Maybe those who are against women driving are afraid that women may be better drivers. Men should be proud of a wife who can manage to drive and support her family because then they have the proof that she's in that marriage because of love for him, not because she doesn't have a choice.
Ahmed, Beirut, Lubnan

Having lived and worked in KSA, my opinion is, it's their country let them decide. Internal affairs such as this, are just that, internal, nothing to do with the rest of us.
Thomas, Haukipudas, Finland

The West is the real culprit. It does not respect women. They are treated as sex objects. They have to look sexy and walk naked to have any 'material' value in their societies. Women there have to work to pay for their livelihoods. In Saudi Arabia, a woman has to be cared for and paid for by their husband and or parents. Good for Saudi women!
Mowafaq Arab, Jeddah, Saudi Arabia

The Saudis are turning tradition into religion, this is the point of no return, what's next? How about burning books...believe me this will never stop. Give Saudi women the rights they deserve.
Qaiss Dashti, Kuwait

Women are quite heavily oppressed in Saudi. However, much of this is due to the beliefs held by male members of the family. There need to be laws to protect women and give them status equal to men. The fact that women cannot drive shows that in the eyes of many they are inferior to men. Ms Huwaider is a brave woman and I wish her luck.
Ele Reader, High Wycombe (used to live in Jeddah)

The ban should be lifted of course. However driving in the kingdom is the least of our worries. Some men in Saudi Arabia do not even view us as human. First we need female police officers with the same power as the male officers to protect us. I was once involved in a car accident in Saudi Arabia, the police officer was more interested in learning what the relation was between me and the driver rather than asking if I was OK or needed medical assistance.
a saudi woman, Saudi Arabia

What happens in case of a serious emergency when the woman has got to get help, for her or other family members - like going to hospital? All power to those courageous women who are standing up for their rights as humans.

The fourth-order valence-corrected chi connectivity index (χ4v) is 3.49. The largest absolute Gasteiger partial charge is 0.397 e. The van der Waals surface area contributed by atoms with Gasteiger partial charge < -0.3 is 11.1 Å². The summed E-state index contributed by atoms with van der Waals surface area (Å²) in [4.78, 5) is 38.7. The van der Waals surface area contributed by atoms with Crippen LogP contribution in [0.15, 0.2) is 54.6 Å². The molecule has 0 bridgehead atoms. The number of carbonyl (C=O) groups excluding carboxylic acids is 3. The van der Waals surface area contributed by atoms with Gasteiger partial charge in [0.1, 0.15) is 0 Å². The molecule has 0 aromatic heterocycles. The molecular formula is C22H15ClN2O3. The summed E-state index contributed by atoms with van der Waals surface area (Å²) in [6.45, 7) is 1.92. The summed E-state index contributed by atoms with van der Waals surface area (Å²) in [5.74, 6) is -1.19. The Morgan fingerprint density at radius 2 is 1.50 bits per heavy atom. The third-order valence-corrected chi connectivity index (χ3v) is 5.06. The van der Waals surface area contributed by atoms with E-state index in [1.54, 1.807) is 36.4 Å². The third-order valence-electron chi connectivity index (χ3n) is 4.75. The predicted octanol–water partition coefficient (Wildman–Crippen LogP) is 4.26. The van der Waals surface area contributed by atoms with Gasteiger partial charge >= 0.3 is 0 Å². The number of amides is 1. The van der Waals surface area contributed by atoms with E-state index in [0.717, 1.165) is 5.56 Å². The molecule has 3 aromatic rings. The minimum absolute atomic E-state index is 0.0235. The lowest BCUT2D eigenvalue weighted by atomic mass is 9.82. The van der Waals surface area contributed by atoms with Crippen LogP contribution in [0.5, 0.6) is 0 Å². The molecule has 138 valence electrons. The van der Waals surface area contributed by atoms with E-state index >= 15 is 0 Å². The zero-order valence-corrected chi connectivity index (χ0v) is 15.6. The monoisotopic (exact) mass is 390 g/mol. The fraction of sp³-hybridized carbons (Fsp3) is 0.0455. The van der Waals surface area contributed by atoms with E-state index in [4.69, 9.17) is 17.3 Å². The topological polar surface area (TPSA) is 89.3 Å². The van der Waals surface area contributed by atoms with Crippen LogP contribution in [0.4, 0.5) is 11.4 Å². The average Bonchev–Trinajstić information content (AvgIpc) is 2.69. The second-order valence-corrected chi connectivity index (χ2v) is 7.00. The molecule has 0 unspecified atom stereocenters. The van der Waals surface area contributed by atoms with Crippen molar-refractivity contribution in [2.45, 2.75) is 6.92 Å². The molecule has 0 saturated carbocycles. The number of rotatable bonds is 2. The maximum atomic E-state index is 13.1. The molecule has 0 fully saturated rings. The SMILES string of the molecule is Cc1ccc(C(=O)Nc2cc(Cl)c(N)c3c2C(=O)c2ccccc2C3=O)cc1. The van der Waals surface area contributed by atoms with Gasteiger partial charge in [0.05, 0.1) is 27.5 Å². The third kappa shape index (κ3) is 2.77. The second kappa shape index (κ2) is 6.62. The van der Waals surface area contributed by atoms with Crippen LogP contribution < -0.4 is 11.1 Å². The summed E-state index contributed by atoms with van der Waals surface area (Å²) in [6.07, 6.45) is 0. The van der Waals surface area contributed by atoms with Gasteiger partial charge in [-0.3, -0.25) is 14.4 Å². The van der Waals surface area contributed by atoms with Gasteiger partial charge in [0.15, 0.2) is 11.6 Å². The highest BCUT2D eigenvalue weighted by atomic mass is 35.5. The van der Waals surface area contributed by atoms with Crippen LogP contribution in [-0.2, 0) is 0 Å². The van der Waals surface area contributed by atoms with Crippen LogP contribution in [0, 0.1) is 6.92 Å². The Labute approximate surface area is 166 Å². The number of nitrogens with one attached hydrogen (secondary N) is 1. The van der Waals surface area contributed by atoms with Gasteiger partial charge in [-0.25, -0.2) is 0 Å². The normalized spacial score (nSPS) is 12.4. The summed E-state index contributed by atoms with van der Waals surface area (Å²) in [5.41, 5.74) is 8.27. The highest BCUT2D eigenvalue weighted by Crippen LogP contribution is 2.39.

Yared Issac, Addis Ababa,Ethiopia

I had to wear my husband's clothes as a disguise and drive to pick up my 3 year old daughter from nursery becuase my driver just suddenly decided not to work. I had to put someone with me in the car because I couldn't go into the nursery dressed up like a guy and I thought what a hassle! I have 2 beautiful cars parked in front of my door but I'm at the mercy of my driver!!
Alaa, KSA

If the authorities don't want the sexes to intermingle then why don't they allow women to drive and ban men from driving?
Nicola While, Brussels

I think it is a matter of fear; Saudi men do not allow women to drive because they fear the psychological change in the women┐s personality that will follow. Part of men┐s dominance is having special privileges that women don┐t have. Women in KSA now can┐t go out without having a man to drive which gives Saudi men absolute monopoly on their movements. Such control is praised by the Saudi culture, and men will not forfeit such advantage easily at all!
Bassam, Egypt

If the ban were lifted, this small symbolic act would improve a lot of image problems Muslims have in the west and open up the way for more advances in the observance of women's rights in the Kingdom and beyond. The latter, however, will probably be seen as a negative rather than a positive in the Kingdom. I think the ban should be lifted, but I'm not holding my breath.
Mehdi Rifai, Damascus, Syria

I believe the west is using those women as a gateway, to influence very basic Saudi internal affairs. If they respect women as they say, let them remove those women in glass windows, like a monkey who is only waiting monkey business... So back off and mind your own women.
Jamal Al Nakhlani, London - Yemeni

I lived for 12 years in Saudi Arabia and enjoyed the luxury of relaxing in the backseat as my driver tackled the busy and chaotic Riyadh highways. In time I have no doubt Saudi women will be driving - perhaps their lack of peripheral vision due to the traditional face and hair coverings ought to be addressed.
Maddeleana Merrigan, Dublin, Ireland